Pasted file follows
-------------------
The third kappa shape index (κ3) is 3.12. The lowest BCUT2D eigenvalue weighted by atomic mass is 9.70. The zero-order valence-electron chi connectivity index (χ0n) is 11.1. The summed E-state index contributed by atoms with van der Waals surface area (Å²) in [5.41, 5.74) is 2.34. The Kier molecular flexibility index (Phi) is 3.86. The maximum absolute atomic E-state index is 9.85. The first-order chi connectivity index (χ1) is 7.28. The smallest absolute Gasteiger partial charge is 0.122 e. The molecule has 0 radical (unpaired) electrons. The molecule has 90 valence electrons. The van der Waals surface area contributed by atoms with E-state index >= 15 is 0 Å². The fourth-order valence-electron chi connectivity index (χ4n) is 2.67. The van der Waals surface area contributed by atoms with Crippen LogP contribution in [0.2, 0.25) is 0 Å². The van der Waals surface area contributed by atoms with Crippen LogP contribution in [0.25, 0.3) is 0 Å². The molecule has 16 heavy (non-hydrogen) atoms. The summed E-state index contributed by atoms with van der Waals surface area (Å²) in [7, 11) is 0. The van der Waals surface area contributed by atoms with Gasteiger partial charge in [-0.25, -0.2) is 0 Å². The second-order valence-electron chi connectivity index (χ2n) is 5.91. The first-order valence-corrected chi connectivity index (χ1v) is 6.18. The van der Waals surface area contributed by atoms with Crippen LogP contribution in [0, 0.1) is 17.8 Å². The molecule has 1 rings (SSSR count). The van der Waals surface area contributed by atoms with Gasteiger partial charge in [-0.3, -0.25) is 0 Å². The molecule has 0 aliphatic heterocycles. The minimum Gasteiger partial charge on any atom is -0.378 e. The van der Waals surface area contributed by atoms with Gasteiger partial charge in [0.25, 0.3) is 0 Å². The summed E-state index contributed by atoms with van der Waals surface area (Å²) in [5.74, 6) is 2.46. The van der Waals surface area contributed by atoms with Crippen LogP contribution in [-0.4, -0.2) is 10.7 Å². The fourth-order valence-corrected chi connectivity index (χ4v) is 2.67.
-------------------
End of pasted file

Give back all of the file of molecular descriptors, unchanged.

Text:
The third kappa shape index (κ3) is 3.12. The lowest BCUT2D eigenvalue weighted by atomic mass is 9.70. The zero-order valence-electron chi connectivity index (χ0n) is 11.1. The summed E-state index contributed by atoms with van der Waals surface area (Å²) in [5.41, 5.74) is 2.34. The Kier molecular flexibility index (Phi) is 3.86. The maximum absolute atomic E-state index is 9.85. The first-order chi connectivity index (χ1) is 7.28. The smallest absolute Gasteiger partial charge is 0.122 e. The molecule has 0 radical (unpaired) electrons. The molecule has 90 valence electrons. The van der Waals surface area contributed by atoms with E-state index >= 15 is 0 Å². The fourth-order valence-electron chi connectivity index (χ4n) is 2.67. The van der Waals surface area contributed by atoms with Crippen LogP contribution in [0.2, 0.25) is 0 Å². The van der Waals surface area contributed by atoms with Crippen LogP contribution in [0.25, 0.3) is 0 Å². The molecule has 16 heavy (non-hydrogen) atoms. The summed E-state index contributed by atoms with van der Waals surface area (Å²) in [7, 11) is 0. The van der Waals surface area contributed by atoms with Gasteiger partial charge in [-0.25, -0.2) is 0 Å². The second-order valence-electron chi connectivity index (χ2n) is 5.91. The first-order valence-corrected chi connectivity index (χ1v) is 6.18. The van der Waals surface area contributed by atoms with Crippen LogP contribution in [0, 0.1) is 17.8 Å². The molecule has 1 rings (SSSR count). The van der Waals surface area contributed by atoms with Gasteiger partial charge in [-0.3, -0.25) is 0 Å². The molecule has 0 aliphatic heterocycles. The minimum Gasteiger partial charge on any atom is -0.378 e. The van der Waals surface area contributed by atoms with Gasteiger partial charge in [0.25, 0.3) is 0 Å². The summed E-state index contributed by atoms with van der Waals surface area (Å²) in [5.74, 6) is 2.46. The van der Waals surface area contributed by atoms with Crippen LogP contribution in [-0.4, -0.2) is 10.7 Å². The fourth-order valence-corrected chi connectivity index (χ4v) is 2.67.